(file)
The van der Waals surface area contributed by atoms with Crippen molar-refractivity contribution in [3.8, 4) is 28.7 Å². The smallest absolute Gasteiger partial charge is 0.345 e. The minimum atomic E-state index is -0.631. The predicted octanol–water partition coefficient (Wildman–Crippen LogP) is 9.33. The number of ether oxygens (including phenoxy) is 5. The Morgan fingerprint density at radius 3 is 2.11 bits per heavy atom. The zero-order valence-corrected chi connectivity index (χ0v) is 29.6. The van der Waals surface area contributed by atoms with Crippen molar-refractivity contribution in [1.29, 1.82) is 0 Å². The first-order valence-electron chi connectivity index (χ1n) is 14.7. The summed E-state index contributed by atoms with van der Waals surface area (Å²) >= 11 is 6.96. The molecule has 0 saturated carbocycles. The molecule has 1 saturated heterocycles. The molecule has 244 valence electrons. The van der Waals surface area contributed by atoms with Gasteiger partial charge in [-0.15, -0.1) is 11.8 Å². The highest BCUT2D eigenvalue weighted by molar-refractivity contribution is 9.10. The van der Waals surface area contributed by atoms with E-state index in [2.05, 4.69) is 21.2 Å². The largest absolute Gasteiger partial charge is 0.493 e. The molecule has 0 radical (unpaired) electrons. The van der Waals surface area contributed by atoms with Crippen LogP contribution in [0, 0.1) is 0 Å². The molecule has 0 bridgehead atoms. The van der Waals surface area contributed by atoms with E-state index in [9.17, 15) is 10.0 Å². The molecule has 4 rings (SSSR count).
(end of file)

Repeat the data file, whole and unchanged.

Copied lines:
The van der Waals surface area contributed by atoms with Crippen molar-refractivity contribution in [3.8, 4) is 28.7 Å². The smallest absolute Gasteiger partial charge is 0.345 e. The minimum atomic E-state index is -0.631. The predicted octanol–water partition coefficient (Wildman–Crippen LogP) is 9.33. The number of ether oxygens (including phenoxy) is 5. The Morgan fingerprint density at radius 3 is 2.11 bits per heavy atom. The zero-order valence-corrected chi connectivity index (χ0v) is 29.6. The van der Waals surface area contributed by atoms with Crippen molar-refractivity contribution in [1.29, 1.82) is 0 Å². The first-order valence-electron chi connectivity index (χ1n) is 14.7. The summed E-state index contributed by atoms with van der Waals surface area (Å²) >= 11 is 6.96. The molecule has 0 saturated carbocycles. The molecule has 1 saturated heterocycles. The molecule has 244 valence electrons. The van der Waals surface area contributed by atoms with Gasteiger partial charge in [-0.15, -0.1) is 11.8 Å². The highest BCUT2D eigenvalue weighted by molar-refractivity contribution is 9.10. The van der Waals surface area contributed by atoms with E-state index in [2.05, 4.69) is 21.2 Å². The largest absolute Gasteiger partial charge is 0.493 e. The molecule has 0 radical (unpaired) electrons. The van der Waals surface area contributed by atoms with Crippen LogP contribution in [0, 0.1) is 0 Å². The molecule has 0 bridgehead atoms. The van der Waals surface area contributed by atoms with E-state index in [9.17, 15) is 10.0 Å². The molecule has 4 rings (SSSR count).